True to their nature as central bankers, they stressed worry about deflation, and presented comical inflation numbers to make their point.
“I worry about deflation globally,” new IMF Economic Counselor Maurice Obstfeld said in an interview ahead of an annual IMF research conference that focuses this year on unconventional monetary policies and exchange rate regimes. “It may be time to start thinking outside the box.”According to their data, shown here, the advanced economies in the world are showing mere 0.3% inflation, a level not seen since the depths of the '08/'09 crisis, while their goal for the world is 2%; doubling prices on everything every 36 years.
Weak—and in some cases falling—price growth has plagued Japan, Europe, the U.S. and other major economies since the financial crisis. Plummeting commodity prices are exacerbating the so-called “lowflation” and deflation problems that curb investment, spending and growth.
So, what would be thinking outside the box for Mr. Obstfeld? One option is a proposal by Adair Turner, a member of the Bank of England’s Financial Policy Committee, for central bankers to overtly finance increased budget stimulus with permanent increases in the money supply. By contrast, the increased money supply resulting from recent central bank bond-buying programs is meant to be temporary.The problem is that all that money they created through QE went to banks who propped up housing prices for their own reasons, and corporations who found it was so cheap and easy to borrow money they could go on a spending spree, buying other companies, and doing minimal investment in more lasting things, like modernization and improvements. As the Guardian puts it:
Massive monetary policy stimulus has rekindled growth in developed economies since the deep recession that followed the collapse of Lehman Brothers in 2008; but what the IMF calls the “handover” to a more sustainable recovery – without the extra prop of ultra-low borrowing costs – has so far failed to materialise.The distortions created by the central banks has been a central problem. The other problem is that we never really fixed the problems of '08. The problem in '08 was too much borrowing and too much leverage throughout society . Too many institutions are over-extended on free credit.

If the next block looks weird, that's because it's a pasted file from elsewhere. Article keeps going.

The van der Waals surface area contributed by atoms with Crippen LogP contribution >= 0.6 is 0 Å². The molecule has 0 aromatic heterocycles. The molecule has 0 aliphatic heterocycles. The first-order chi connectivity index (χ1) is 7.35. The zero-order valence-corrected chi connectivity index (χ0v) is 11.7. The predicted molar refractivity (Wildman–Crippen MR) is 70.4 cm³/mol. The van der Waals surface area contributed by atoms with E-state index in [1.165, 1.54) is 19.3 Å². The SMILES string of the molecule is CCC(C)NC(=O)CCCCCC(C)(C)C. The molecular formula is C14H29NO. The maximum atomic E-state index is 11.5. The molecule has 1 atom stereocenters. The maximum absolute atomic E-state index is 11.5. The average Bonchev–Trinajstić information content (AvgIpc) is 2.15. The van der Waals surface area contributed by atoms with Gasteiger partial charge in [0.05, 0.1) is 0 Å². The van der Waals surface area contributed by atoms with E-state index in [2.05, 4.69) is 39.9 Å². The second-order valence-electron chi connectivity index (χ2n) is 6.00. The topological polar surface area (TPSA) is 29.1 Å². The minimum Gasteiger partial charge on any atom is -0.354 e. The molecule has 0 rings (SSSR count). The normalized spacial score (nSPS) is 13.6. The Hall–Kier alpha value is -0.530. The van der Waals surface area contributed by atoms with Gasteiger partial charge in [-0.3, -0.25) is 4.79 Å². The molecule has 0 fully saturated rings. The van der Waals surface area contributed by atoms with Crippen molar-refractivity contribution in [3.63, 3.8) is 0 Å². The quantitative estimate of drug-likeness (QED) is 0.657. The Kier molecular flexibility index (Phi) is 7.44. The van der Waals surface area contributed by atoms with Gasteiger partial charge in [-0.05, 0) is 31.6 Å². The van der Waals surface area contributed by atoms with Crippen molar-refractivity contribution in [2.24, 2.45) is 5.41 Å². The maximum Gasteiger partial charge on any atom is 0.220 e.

Meanwhile, the cheap money created to rescue the developed economies has flooded out into emerging markets, inflating asset bubbles, and encouraging companies and governments to take advantage of unusually low borrowing costs and load up on debt.
Meanwhile, the failure to patch up the international financial system after the last crash, by ensuring that banks in emerging markets hold enough capital, and constraining risky borrowing, for example, means that a new Lehman Brothers-type shock could spark another global panic.Bayou Renaissance Man points to an issue of Porter Stansberry's newsletter saying we are already in the opening phases of this “financial instability”.
“Shocks may originate in advanced or emerging markets and, combined with unaddressed system vulnerabilities, could lead to a global asset market disruption and a sudden drying up of market liquidity in many asset classes,” the IMF says, warning that some markets appear to be “brittle”.
We are in the early stages of a great debt default – the largest in U.S. history.As Peter says in the BRM post just linked, it's worthwhile reading to go read Stansberry research, and it's worth the time to read the original BRM post. The IMF has posted the entire report excerpted at that top in a variety of languages and formats. Final quote back to the Guardian story on the IMF:
We know roughly the size and scope of the coming default wave because we know the history of the U.S. corporate debt market. As the sizes of corporate bond deals have grown over time, each wave of defaults has led to bigger and bigger defaults.
Default rates on "speculative" bonds are normally less than 5%. That means, less than 5% of noninvestment-grade, U.S. corporate debt defaults in a year. But when the rate breaks above that threshold, it goes through a three- to four-year period of rising, peaking, and then normalizing defaults. This is the normal credit cycle. It's part of a healthy capitalistic economy, where entrepreneurs have access to capital and frequently go bankrupt.
Six years after default rates normalized in 2003, they suddenly spiked up to almost 10% in 2009. But thanks to a massive and unprecedented government intervention, featuring trillions of dollars in credit protection, default rates immediately returned to normal in 2010. As a result, only about $1 trillion of corporate debt went into default during this cycle.
What happens next should be obvious to everyone: The big debt-clearing cycle that was "paused" in 2009 will make the next debt-clearing cycle much, much larger – by far the biggest we've ever seen. When will that happen? Six years after default rates last returned to normal. In other words... right now.
Yet the failure of the world’s policymakers to get to grips with the shortcomings of the international financial system over the past seven years, despite the long shadow cast by Lehman and its aftermath, suggests that any measures enacted now are likely to be too little, too late. The message many may take home from Lima is, “batten down the hatches”.